Positive Development in Children and the Precursors of Healthy Life-Styles: The Role of Eating Regularity and Level of Leisure Activity


The two sides of children positive development, that is physical and psychological health, have been most often investigated separately. We explored the relationships between not being overweight, respecting relational rules, regularity of eating behavior (eating breakfast) and involvement in active (e.g. playing in team sport) or sedentary (e.g. playing at videogames) leisure activities shared with friends. The study was conducted among 272 Italian children (52% female; M age = 6.85 yrs) using a multi-informant design (children, parents and teachers of physical activity). Hierarchical regression analyses revealed that regularity of eating breakfast (informed by parents) was associated to lower levels of Body Mass Index (BMI) values (objectively measured) in girls. Involvement in sedentary leisure activity with friends (informed by children) was negatively associated with respecting relational rules (evaluated by teachers of physical activity) in boys. Thus, more or less active leisure activity and more or less healthy eating behaviour have some potential relevance for present and future general adjustment of boys and girls, and not only for their physical condition. Implications for educational interventions are discussed.

Share and Cite:

Ciairano, S. , Bardaglio, G. , Rabaglietti, E. & Vacirca, M. (2010). Positive Development in Children and the Precursors of Healthy Life-Styles: The Role of Eating Regularity and Level of Leisure Activity. Psychology, 1, 151-158. doi: 10.4236/psych.2010.13020.

Conflicts of Interest

The authors declare no conflicts of interest.


[1] W. Damon, “What is Positive Youth Development?” The Annals of the American Academy of Political and Social Science, Vol. 591, No. 1, 2004, pp. 13-24.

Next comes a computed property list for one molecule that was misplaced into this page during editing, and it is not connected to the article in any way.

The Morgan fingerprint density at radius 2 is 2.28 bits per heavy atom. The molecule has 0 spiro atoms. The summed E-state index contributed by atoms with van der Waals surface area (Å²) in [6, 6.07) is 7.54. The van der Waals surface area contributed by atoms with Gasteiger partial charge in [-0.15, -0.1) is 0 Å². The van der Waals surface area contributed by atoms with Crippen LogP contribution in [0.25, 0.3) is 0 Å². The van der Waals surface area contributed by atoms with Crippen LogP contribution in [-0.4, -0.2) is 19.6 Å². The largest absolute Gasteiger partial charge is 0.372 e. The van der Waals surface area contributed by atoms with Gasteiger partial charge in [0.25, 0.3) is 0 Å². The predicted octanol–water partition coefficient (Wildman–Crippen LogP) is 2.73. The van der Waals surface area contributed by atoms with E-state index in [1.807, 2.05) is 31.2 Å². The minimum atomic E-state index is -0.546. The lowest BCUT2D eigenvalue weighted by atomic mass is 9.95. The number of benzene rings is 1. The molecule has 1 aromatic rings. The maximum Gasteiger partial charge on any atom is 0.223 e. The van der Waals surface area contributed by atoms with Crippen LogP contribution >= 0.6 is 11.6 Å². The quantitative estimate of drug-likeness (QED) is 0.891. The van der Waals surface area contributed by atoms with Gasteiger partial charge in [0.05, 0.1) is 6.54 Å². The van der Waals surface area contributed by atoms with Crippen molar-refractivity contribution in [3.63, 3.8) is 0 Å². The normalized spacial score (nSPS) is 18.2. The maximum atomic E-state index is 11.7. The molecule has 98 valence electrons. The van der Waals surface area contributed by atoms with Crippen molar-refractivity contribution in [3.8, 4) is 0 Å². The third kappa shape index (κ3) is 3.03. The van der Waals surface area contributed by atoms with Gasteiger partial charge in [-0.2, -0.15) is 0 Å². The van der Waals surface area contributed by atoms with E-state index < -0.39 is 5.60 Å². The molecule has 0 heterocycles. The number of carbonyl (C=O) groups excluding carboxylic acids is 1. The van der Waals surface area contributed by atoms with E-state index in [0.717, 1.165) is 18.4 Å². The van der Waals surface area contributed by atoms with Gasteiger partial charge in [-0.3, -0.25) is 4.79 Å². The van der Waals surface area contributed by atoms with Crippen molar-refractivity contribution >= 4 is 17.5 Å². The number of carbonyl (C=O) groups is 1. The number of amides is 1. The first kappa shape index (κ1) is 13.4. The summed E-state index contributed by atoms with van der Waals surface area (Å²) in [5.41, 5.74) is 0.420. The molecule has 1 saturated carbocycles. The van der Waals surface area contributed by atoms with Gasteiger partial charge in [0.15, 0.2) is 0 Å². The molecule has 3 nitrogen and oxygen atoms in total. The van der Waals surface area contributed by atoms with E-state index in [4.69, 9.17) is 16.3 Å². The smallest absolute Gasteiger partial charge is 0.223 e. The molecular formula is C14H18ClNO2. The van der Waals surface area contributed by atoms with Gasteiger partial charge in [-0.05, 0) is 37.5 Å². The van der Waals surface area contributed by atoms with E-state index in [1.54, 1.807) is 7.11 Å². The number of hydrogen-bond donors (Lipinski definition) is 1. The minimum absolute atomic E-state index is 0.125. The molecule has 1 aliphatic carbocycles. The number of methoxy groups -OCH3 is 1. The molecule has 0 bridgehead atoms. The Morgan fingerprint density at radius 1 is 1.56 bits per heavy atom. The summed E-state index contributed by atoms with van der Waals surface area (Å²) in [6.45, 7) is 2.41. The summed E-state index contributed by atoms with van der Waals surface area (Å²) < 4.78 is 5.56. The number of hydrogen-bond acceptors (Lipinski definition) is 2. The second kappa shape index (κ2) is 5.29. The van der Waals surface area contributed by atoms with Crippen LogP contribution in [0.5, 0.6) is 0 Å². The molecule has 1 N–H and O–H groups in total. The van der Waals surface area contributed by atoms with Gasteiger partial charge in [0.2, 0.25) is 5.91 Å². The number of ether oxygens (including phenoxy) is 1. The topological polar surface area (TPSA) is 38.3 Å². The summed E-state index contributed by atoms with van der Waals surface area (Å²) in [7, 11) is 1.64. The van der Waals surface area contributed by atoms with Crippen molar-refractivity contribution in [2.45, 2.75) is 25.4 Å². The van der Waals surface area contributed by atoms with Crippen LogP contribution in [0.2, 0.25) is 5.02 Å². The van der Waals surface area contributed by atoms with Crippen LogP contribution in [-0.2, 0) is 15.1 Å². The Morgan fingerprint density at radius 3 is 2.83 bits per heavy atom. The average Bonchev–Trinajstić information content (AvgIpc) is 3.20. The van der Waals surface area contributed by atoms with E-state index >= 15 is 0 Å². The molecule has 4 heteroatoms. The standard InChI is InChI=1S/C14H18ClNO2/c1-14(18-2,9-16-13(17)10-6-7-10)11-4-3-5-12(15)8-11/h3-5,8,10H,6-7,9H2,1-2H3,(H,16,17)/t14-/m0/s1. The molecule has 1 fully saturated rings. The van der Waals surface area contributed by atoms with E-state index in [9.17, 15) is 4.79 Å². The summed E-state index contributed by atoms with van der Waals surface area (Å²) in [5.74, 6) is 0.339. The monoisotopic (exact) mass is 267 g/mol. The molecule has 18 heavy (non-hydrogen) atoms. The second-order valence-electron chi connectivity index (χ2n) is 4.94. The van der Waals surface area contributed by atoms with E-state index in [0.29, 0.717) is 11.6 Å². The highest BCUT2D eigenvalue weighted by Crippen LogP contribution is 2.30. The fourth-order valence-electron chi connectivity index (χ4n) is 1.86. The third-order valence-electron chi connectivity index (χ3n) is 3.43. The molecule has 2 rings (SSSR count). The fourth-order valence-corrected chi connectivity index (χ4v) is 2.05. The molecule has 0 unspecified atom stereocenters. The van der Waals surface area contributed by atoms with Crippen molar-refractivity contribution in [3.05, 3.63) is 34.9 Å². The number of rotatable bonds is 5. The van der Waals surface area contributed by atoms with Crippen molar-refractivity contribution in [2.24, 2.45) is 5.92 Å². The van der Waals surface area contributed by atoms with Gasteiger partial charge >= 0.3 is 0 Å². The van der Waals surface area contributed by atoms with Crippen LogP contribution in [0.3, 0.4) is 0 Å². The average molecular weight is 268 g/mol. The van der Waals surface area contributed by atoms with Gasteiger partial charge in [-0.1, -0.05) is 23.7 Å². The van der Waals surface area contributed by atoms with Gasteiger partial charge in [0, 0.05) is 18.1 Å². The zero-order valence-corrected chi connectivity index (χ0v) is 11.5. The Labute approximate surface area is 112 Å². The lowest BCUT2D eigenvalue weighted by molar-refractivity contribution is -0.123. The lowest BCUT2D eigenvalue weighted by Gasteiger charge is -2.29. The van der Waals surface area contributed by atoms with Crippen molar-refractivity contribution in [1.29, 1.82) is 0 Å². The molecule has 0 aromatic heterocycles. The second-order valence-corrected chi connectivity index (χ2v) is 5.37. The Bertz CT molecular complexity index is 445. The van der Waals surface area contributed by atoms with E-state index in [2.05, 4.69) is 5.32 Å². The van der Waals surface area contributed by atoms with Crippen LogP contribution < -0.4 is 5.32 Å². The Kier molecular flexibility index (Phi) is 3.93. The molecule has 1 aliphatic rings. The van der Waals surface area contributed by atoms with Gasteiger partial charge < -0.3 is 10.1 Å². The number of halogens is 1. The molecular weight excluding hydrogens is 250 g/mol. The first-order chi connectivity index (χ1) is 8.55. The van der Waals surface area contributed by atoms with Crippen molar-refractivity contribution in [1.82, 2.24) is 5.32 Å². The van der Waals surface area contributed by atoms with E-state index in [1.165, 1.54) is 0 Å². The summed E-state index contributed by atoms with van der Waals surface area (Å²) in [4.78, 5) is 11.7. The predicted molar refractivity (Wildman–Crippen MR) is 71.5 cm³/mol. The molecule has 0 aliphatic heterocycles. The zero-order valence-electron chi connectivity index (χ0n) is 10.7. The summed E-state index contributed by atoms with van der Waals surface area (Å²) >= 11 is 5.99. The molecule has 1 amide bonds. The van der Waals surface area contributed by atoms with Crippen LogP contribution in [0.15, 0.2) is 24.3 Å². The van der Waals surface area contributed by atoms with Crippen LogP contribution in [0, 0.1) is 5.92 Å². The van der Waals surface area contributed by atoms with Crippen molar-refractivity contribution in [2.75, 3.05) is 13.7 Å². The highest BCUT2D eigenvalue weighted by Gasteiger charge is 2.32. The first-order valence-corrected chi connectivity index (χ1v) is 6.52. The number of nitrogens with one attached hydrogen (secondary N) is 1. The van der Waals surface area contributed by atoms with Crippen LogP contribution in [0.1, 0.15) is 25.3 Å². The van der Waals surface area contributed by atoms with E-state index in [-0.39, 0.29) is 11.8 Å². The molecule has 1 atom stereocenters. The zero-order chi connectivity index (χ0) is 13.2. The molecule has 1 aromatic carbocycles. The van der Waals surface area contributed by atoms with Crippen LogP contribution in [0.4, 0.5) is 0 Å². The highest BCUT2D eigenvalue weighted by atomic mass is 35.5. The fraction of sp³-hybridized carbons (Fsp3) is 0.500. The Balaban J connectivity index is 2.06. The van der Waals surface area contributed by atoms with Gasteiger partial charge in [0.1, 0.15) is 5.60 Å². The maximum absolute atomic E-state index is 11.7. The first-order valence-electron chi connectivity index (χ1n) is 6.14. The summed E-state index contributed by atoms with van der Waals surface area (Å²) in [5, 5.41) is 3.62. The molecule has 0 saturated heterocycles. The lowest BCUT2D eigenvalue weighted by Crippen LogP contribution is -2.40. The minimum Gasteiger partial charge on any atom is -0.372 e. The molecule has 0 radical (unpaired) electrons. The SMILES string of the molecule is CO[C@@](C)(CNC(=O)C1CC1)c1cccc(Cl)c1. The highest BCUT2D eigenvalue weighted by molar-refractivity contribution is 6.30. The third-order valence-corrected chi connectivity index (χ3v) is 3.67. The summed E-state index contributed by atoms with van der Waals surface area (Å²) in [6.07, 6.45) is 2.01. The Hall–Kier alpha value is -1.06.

[2] S. F. Hamilton, M. A. Hamilton and K. Pittman, “Princi-ples for Youth Development,” In: S. F. Hamilton and M.A. Hamilton, Ed., The Youth Development Handbook.Coming of Age in American Communities, Sage Publica-tions, Inc., Thousand Oaks, 2004, pp. 3-22.
[3] C. Peterson, “Positive Social Science,” The Annals of theAmerican Academy of Political and Social Science, Vol.591, No. 1, 2004, pp. 186-201.
[4] World Health Organization, “Global Strategy on Diet, Physical Activity and Health,” WHO, Genève, 2004.
[5] G. S. Berenson, S. R. Scrinivasan, W. Bao, W. P. New-man, R. E. Tracy and W. A. Wattigney, “Association be-tween Multiple Cardiovascolar Risk Factors and Athero-sclerosis in Children and Young Adults. The Bogalusa Heart Study,” The New England Journal of Medicine, Vol. 338, No. 23, 1998, pp. 1650-1656.
[6] M. Giletta, R. H. J. Scholte, R. C. M. E. Engels and J. Larsen, “Bullying Involvement among High Weight Status Adolescents,” Submitted at Journal of Adolescence.
[7] R. Jessor, J. E. Donovan and F. M. Costa, “Beyond Ado-lescence–Problem Behavior and Young Adult Develop-ment,” Cambridge University Press, Cambridge, 1991.
[8] R. Jessor, M. S. Turbin, F. M. Costa, Q. Dong, H. Zhang and C. Wang, “Adolescent Problem Behavior in China and the United States: A Cross-National Study of Psy-chosocial Protective Factors,” Journal of Research on Adolescence, Vol. 13, No. 3, 2003, pp. 329-360.
[9] R. W. Larson, “Toward a Psychology of Positive Youth Development,” American Psychologist, Vol. 55, No. 1, 2000, pp. 170-183.